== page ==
Knowing a CCC enrollee had $5-8 spending cash each month Sears Roebuck wanted them to have easy access to a Sears catalog.
It didn’t take long for Sears Roebuck and Co. to recognize the business potential of a young CCC enrollee who possessed, possibly for the first time, $5 – $8 in cash each month. Money they were free to spend whenever and however they chose, especially if they had access to a Sears catalog.
Used wisely during those Great Depression years, these hard earned dollars had exciting purchasing powers. Thousands of would-be customers were isolated deep within the nations parks and forests, a group Sears recognized as:
“the finest thing in America . . . as fine American manhood as the world has ever seen is being made, right now, in the Civilian Conservation Corps.”
Revolutionary Idea – Same Day Processing
Capitalizing on their ability to move products quickly a special offer was made for those in the CCC . . . “we mean to fill such orders the same day they are received”! This was a revolutionary concept prior to the days of Amazon Prime, same day, and overnight shipments or the seemingly impossible reality of immediate delivery by an unmanned aerial vehicle, a Drone .
Solving the mystery of CCC Art and its origins sometimes happens when you least expect it.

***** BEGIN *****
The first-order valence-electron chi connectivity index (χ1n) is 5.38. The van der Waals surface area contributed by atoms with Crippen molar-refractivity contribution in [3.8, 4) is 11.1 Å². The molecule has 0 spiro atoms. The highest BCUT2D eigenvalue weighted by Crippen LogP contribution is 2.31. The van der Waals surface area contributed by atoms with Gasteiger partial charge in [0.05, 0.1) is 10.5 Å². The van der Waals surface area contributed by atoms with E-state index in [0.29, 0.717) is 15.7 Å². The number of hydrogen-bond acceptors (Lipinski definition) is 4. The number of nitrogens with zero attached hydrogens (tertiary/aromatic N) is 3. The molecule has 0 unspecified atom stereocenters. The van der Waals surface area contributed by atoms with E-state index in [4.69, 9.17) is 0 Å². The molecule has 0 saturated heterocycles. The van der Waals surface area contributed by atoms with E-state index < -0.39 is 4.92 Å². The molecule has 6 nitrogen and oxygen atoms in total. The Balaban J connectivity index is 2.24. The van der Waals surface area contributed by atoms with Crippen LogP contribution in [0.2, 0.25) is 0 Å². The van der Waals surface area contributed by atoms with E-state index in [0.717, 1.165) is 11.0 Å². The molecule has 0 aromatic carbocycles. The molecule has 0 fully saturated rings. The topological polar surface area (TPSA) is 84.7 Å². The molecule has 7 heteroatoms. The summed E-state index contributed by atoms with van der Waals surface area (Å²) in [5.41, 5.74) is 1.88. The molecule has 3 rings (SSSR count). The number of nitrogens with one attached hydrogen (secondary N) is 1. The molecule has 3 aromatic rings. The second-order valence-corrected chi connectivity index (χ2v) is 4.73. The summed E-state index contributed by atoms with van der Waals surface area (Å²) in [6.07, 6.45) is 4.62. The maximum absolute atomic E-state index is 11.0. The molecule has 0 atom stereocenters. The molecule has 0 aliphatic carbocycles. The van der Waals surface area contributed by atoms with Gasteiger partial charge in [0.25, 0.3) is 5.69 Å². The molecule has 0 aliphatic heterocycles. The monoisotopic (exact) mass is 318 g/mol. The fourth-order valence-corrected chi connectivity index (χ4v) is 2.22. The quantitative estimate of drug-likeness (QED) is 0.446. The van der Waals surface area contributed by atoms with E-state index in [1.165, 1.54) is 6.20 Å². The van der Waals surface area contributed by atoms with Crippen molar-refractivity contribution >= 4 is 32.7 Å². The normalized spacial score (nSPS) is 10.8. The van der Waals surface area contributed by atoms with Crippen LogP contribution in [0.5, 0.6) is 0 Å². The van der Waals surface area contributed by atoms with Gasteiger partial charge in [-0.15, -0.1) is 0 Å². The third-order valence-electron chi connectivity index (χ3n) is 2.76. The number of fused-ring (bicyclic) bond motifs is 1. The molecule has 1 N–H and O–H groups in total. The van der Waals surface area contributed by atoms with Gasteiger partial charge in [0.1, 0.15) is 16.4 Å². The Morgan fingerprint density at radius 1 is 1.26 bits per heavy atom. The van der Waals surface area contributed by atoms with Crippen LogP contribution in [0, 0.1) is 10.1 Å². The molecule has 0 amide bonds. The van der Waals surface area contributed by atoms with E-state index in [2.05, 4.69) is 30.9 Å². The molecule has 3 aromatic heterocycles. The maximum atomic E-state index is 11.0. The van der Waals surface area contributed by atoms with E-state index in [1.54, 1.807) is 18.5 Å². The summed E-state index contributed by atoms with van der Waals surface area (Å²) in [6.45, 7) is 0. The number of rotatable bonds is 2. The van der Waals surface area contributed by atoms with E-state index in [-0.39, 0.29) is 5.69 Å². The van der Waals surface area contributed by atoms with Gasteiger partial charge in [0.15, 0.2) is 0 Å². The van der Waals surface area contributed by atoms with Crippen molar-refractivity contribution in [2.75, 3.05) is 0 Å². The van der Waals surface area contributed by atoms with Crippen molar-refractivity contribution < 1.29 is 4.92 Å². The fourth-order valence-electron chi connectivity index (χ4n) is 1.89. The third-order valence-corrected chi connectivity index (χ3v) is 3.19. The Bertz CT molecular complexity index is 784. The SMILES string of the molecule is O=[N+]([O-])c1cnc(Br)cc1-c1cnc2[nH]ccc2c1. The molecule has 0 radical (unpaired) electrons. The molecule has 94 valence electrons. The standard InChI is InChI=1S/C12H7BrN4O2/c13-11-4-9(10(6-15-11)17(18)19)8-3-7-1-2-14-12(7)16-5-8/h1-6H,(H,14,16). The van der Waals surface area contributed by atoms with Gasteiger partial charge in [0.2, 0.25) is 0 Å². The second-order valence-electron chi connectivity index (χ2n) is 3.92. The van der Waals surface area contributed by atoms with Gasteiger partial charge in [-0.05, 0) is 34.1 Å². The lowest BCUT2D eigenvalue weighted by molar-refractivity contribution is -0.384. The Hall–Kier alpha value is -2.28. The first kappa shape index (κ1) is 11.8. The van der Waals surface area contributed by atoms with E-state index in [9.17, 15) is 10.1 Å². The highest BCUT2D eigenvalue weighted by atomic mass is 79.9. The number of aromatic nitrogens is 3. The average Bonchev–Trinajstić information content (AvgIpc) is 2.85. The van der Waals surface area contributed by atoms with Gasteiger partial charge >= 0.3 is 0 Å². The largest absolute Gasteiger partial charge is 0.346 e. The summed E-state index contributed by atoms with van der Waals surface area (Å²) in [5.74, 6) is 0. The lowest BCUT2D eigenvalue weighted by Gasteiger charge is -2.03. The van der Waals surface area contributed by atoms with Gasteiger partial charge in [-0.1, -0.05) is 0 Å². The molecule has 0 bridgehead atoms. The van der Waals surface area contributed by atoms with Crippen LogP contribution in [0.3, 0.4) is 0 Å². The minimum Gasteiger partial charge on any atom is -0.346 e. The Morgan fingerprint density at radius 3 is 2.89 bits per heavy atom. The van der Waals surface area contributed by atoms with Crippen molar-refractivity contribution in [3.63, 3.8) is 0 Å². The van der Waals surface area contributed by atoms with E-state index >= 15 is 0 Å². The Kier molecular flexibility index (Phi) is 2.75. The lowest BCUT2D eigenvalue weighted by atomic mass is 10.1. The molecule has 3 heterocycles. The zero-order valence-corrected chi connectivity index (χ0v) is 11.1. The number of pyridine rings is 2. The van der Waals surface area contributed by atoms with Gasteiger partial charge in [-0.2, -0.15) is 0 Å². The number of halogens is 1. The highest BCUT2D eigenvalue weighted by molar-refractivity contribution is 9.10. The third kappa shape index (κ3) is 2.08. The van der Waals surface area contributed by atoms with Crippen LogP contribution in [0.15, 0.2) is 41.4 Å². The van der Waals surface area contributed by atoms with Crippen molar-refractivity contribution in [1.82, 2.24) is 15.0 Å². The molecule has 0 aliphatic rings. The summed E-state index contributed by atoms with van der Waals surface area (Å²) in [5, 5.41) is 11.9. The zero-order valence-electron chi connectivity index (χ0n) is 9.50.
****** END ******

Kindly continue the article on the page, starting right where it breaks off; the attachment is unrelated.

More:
It is an exciting research day when one of the mysteries surrounding CCC Art can be solved, especially if you weren’t looking for it.
A component of the first federal government sponsored fine art programs, the Public Works of Art Project (PWAP) included depictions of the government work programs, the most popular being the Civilian Conservation Corps (CCC). Artists, who were considered roving artists, were briefly sent into camps to make a pictorial record of the life and work.
Leland Roger Gustavson (1899-1966) was one of these roving and prolific PWAP artists. Gustavson was sent to several CCC camps during the harsh winter months of January and February 1934.
In its March 24, 1934 edition, HAPPY DAYS the unofficial national newspaper of the CCC included a front page report and photograph on the PWAP CCC art projects.
Until recently the identity of the CCC boy and the camps where Gustavson’s CCC art was created was long ago lost to history.